Breastfeeding is an innate characteristic to all lactating species. The significance of breastfeeding in human societies is profound, as reflected by its depiction in mythology, folklore, philosophy, art, and religion. In ancient times, the role of breastfeeding in the well-being of an infant was so marked that if maternal milk was not available for the infant, or for whatever reason it was of an insufficient quantity, ‘wet-nurses’ were employed to take over the role of nurturing the young. This was considered a serious profession by the Babylonians, Egyptians, Greeks and Romans, to such a point that there were laws designed to regulate this vocation and amalgamate the association. With time there evolved theories which stipulated that breast milk, not only provided nourishment, but also had the ability to pass on physical, moral and mental traits from the source to the infant.
With modern developments and recent advances it is now well established that breastfeeding not only plays an important role in the mental health of the offspring but also of the mother. However, this may not be as simple as transmission of mental characteristics through the milk as previously suggested. For mothers the act of breastfeeding promotes mental health in two ways. In terms of immediate effects, breastfeeding stimulates production of the hormone prolactin, which reinforces a sense of well-being and comfort towards the newborn. This builds a sense of pride in the mother about being able to nurture, provide for and sustain a life which helps boost self-confidence within her. Additionally a psychological bond is created between the mother and child, from which each participant derives a sense of belonging, security, and love. This helps the mother by reducing her stress thereby promoting better sleep, lowering depression and increasing her overall energy levels.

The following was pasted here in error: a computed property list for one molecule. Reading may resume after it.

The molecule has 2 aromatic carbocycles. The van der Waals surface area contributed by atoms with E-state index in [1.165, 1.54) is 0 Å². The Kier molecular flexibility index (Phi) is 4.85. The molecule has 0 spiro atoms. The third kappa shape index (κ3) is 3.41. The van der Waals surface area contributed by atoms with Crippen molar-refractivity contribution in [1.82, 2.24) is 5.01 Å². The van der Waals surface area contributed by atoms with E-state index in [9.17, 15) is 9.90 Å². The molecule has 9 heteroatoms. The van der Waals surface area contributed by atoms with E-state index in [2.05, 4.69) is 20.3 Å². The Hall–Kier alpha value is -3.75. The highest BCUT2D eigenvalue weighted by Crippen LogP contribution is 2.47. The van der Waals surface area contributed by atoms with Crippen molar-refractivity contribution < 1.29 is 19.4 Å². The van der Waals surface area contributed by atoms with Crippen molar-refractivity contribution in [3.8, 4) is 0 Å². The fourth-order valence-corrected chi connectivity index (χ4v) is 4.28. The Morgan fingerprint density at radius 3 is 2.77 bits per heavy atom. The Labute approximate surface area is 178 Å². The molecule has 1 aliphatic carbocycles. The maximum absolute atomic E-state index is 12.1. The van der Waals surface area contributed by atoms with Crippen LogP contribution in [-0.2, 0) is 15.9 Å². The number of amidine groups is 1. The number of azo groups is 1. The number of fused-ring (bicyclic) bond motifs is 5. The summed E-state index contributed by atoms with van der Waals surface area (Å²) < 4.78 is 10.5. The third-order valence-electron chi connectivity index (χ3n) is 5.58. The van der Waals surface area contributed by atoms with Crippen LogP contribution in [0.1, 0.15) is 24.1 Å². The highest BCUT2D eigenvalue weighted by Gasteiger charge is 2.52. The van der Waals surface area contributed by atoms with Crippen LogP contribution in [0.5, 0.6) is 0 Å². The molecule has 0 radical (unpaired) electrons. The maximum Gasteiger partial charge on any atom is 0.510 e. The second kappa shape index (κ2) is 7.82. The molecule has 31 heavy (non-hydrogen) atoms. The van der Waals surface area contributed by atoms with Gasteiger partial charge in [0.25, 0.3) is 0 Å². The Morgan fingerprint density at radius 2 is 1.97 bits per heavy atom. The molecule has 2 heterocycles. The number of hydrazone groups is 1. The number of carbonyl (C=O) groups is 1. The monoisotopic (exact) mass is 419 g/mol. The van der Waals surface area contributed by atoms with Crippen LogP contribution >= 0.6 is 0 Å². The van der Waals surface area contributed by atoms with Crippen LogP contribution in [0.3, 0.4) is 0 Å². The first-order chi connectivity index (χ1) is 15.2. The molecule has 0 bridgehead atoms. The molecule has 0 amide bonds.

In the case of the infant, the results are more evident in later life. The results manifest through both the mechanism of physical bonding leading to emotional and hormonal responses, as well as through the physical constituents of the milk especially the hormone leptin which reduces stress in the newborns by acting on the hypothalamus, pituitary, adrenals and hippocampus. These manifest as a higher IQ, better control in reacting to adverse stimuli, and better resistance to the stress and anxiety resulting from parental separation events such as divorce. A study presented in the April 2010 issue of ‘The Journal of Pediatrics’ grouped childhood behavioral complaints into two groups: Internalizing (Social withdrawal, anxiety, depression etc.) and Externalizing (Delinquency and aggression). The study found that breastfed children scored lower in both areas. This is supportive to breastfeeding programs, considering that the higher the score the more problematic the child’s health. Taking into account the fact that around 20% of all children worldwide suffer from some sort of emotional or mental problem, it may be prudent to stress the importance of breastfeeding in mental health campaigns, since it is a simple but powerful solution to the problem.
In conclusion, breastfeeding promotes mental health in both the mother and the infant, the effects being protective and curative, and the results being both immediate and long-term. Thus it is crucial that the benefits of breastfeeding for the mother, the infant and in the long-term for the health systems are advocated to individuals, health-care providers and the society as a whole.
Fourth Year Medical Student, SRMMCHRC
Bridging Passion and Compassion